Last updated on August 18, 2020 by Dan Nanni
If you are investing in the stock market, you probably understand the importance of a sound portfolio management plan. The goal of portfolio management is to come up with the best investment plan tailored for you, considering your risk tolerance, time horizon and financial goals. Given its importance, no wonder there are no shortage of commercial portfolio management apps and stock market monitoring software, each touting various sophisticated portfolio performance tracking and reporting capabilities.
For those of you Linux aficionados who are looking for a good open-source portfolio management tool to manage and track your stock portfolio on Linux, I would highly recommend a Java-based portfolio manager called JStock. If you are not a big Java fan, you might be turned off by the fact that JStock runs on a heavyweight JVM. At the same time I am sure many people will appreciate the fact that JStock is instantly accessible on every Linux platform with JRE installed. No hoops to jump through to make it work on your Linux environment.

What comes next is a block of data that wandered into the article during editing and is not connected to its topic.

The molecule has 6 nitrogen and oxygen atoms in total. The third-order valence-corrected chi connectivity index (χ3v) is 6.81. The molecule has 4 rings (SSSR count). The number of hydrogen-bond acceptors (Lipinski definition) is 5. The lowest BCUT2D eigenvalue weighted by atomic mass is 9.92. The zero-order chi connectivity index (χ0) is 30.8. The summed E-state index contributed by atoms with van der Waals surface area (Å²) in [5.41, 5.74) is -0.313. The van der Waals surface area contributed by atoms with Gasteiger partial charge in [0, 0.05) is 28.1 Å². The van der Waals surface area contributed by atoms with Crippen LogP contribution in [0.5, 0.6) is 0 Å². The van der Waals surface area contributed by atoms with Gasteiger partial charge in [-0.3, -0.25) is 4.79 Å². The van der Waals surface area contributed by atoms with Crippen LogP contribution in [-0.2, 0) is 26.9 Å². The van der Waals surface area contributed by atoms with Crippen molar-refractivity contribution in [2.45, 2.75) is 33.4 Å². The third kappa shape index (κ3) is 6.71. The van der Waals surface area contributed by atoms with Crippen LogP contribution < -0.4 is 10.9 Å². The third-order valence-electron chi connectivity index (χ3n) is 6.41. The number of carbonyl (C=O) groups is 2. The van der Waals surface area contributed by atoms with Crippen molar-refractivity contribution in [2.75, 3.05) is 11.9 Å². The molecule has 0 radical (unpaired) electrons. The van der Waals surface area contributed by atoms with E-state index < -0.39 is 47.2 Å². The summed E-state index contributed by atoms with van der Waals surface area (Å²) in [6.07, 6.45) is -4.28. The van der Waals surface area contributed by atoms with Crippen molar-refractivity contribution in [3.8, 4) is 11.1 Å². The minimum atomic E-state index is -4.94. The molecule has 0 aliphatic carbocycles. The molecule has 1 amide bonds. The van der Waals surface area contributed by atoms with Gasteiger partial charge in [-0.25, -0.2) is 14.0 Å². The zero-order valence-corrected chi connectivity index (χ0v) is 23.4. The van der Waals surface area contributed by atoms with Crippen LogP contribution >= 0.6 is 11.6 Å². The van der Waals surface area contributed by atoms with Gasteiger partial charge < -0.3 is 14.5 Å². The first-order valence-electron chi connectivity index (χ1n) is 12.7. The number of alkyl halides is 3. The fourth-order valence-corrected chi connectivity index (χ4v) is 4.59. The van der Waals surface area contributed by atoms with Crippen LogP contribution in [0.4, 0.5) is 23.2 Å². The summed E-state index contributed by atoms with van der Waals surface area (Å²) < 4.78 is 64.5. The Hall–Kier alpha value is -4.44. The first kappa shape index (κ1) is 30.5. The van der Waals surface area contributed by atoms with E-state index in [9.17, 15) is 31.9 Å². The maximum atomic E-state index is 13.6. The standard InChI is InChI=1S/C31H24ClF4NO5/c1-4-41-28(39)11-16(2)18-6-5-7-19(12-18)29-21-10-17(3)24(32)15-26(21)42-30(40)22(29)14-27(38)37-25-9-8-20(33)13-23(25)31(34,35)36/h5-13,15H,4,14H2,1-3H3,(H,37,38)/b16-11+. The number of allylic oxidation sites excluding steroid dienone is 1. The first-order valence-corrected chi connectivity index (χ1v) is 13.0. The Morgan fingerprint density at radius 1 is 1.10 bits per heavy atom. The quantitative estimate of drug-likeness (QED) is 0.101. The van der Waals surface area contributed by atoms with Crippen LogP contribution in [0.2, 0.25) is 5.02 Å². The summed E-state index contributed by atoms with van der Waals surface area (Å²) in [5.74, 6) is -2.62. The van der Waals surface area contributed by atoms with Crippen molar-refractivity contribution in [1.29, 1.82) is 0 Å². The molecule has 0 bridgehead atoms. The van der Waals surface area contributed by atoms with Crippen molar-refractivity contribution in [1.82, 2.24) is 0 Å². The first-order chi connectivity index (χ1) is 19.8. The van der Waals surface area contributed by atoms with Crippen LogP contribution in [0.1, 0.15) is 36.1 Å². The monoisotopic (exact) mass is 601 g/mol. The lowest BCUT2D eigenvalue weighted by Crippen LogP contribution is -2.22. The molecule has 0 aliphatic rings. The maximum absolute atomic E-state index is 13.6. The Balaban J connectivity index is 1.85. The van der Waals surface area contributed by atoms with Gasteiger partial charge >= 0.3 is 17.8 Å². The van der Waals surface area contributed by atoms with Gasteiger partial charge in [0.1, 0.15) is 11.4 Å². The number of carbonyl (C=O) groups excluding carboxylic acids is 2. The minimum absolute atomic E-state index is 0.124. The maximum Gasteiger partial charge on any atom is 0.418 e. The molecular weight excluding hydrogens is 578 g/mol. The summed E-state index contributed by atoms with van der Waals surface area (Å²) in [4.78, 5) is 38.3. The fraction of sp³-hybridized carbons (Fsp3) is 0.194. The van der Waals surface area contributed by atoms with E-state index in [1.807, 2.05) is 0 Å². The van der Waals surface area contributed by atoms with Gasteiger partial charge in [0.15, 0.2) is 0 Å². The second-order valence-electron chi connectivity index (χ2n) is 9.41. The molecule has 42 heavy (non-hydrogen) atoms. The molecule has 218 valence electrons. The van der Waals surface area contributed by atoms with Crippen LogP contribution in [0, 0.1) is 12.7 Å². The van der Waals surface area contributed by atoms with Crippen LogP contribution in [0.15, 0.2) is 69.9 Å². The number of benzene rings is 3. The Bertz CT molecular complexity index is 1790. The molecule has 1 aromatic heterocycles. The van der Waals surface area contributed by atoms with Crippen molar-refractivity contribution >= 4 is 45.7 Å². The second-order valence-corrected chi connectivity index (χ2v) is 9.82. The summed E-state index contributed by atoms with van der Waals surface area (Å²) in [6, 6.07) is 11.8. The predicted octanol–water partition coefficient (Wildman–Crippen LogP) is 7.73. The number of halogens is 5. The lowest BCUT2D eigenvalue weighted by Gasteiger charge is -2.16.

The day is gone when "open-source" means "cheap" or "subpar". Considering that JStock is just a one-man job, JStock is impressively packed with many useful features as a portfolio management tool, and all that credit goes to Yan Cheng Cheok! For example, JStock supports price monitoring via watchlists, multiple portfolios, custom/built-in stock indicators and scanners, support for 27 different stock markets and cross-platform cloud backup/restore. JStock is available on multiple platforms (Linux, OS X, Android and Windows), and you can save and restore your JStock portfolios seamlessly across different platforms via cloud backup/restore.
Sounds pretty neat, huh? Now I am going to show you how to install and use JStock in more detail.
Since JStock is written in Java, you must install Java runtime to run it. Note that JStock requires JRE
1.8 or higher. If your JRE version does not meet this requirement, JStock will fail with the following error.
Exception in thread "main" java.lang.UnsupportedClassVersionError: org/yccheok/jstock/gui/JStock : Unsupported major.minor version 51.0